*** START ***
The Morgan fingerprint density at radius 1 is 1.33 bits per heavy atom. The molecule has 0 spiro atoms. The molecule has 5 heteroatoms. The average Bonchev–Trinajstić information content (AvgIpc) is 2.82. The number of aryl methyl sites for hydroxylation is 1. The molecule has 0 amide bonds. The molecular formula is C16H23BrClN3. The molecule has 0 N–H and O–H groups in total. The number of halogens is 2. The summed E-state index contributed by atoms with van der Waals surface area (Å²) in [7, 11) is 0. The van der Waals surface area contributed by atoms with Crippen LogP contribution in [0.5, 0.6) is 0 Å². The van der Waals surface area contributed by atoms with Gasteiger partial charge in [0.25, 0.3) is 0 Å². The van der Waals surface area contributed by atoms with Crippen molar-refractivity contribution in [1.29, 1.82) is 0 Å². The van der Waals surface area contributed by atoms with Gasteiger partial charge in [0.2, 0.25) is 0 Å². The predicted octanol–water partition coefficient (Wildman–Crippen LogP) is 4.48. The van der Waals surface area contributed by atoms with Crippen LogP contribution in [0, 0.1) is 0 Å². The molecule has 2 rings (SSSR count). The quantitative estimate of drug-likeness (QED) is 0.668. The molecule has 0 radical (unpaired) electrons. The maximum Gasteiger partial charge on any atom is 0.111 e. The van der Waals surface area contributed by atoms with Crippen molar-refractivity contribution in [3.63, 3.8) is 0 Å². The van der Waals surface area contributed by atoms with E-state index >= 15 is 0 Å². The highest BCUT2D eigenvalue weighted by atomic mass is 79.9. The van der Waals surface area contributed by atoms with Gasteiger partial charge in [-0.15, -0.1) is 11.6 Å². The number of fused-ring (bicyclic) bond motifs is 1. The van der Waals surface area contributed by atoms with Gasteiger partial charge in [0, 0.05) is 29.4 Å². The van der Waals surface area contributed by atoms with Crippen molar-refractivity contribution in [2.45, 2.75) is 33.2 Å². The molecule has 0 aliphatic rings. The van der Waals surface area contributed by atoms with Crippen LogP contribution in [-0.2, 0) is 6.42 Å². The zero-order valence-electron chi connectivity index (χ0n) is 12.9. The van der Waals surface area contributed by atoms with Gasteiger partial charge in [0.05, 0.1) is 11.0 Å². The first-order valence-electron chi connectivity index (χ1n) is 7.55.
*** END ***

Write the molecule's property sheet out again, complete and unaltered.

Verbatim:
The Morgan fingerprint density at radius 1 is 1.33 bits per heavy atom. The molecule has 0 spiro atoms. The molecule has 5 heteroatoms. The average Bonchev–Trinajstić information content (AvgIpc) is 2.82. The number of aryl methyl sites for hydroxylation is 1. The molecule has 0 amide bonds. The molecular formula is C16H23BrClN3. The molecule has 0 N–H and O–H groups in total. The number of halogens is 2. The summed E-state index contributed by atoms with van der Waals surface area (Å²) in [7, 11) is 0. The van der Waals surface area contributed by atoms with Crippen LogP contribution in [0.5, 0.6) is 0 Å². The van der Waals surface area contributed by atoms with Gasteiger partial charge in [0.25, 0.3) is 0 Å². The van der Waals surface area contributed by atoms with Crippen molar-refractivity contribution in [1.29, 1.82) is 0 Å². The van der Waals surface area contributed by atoms with Gasteiger partial charge in [0.2, 0.25) is 0 Å². The predicted octanol–water partition coefficient (Wildman–Crippen LogP) is 4.48. The van der Waals surface area contributed by atoms with Crippen LogP contribution in [0, 0.1) is 0 Å². The molecule has 2 rings (SSSR count). The quantitative estimate of drug-likeness (QED) is 0.668. The molecule has 0 radical (unpaired) electrons. The maximum Gasteiger partial charge on any atom is 0.111 e. The van der Waals surface area contributed by atoms with Crippen molar-refractivity contribution in [3.63, 3.8) is 0 Å². The van der Waals surface area contributed by atoms with E-state index >= 15 is 0 Å². The highest BCUT2D eigenvalue weighted by atomic mass is 79.9. The van der Waals surface area contributed by atoms with Gasteiger partial charge in [-0.15, -0.1) is 11.6 Å². The number of fused-ring (bicyclic) bond motifs is 1. The van der Waals surface area contributed by atoms with Gasteiger partial charge in [0, 0.05) is 29.4 Å². The van der Waals surface area contributed by atoms with Crippen molar-refractivity contribution in [2.45, 2.75) is 33.2 Å². The molecule has 0 aliphatic rings. The van der Waals surface area contributed by atoms with Crippen LogP contribution in [-0.2, 0) is 6.42 Å². The zero-order valence-electron chi connectivity index (χ0n) is 12.9. The van der Waals surface area contributed by atoms with Gasteiger partial charge in [0.05, 0.1) is 11.0 Å². The first-order valence-electron chi connectivity index (χ1n) is 7.55.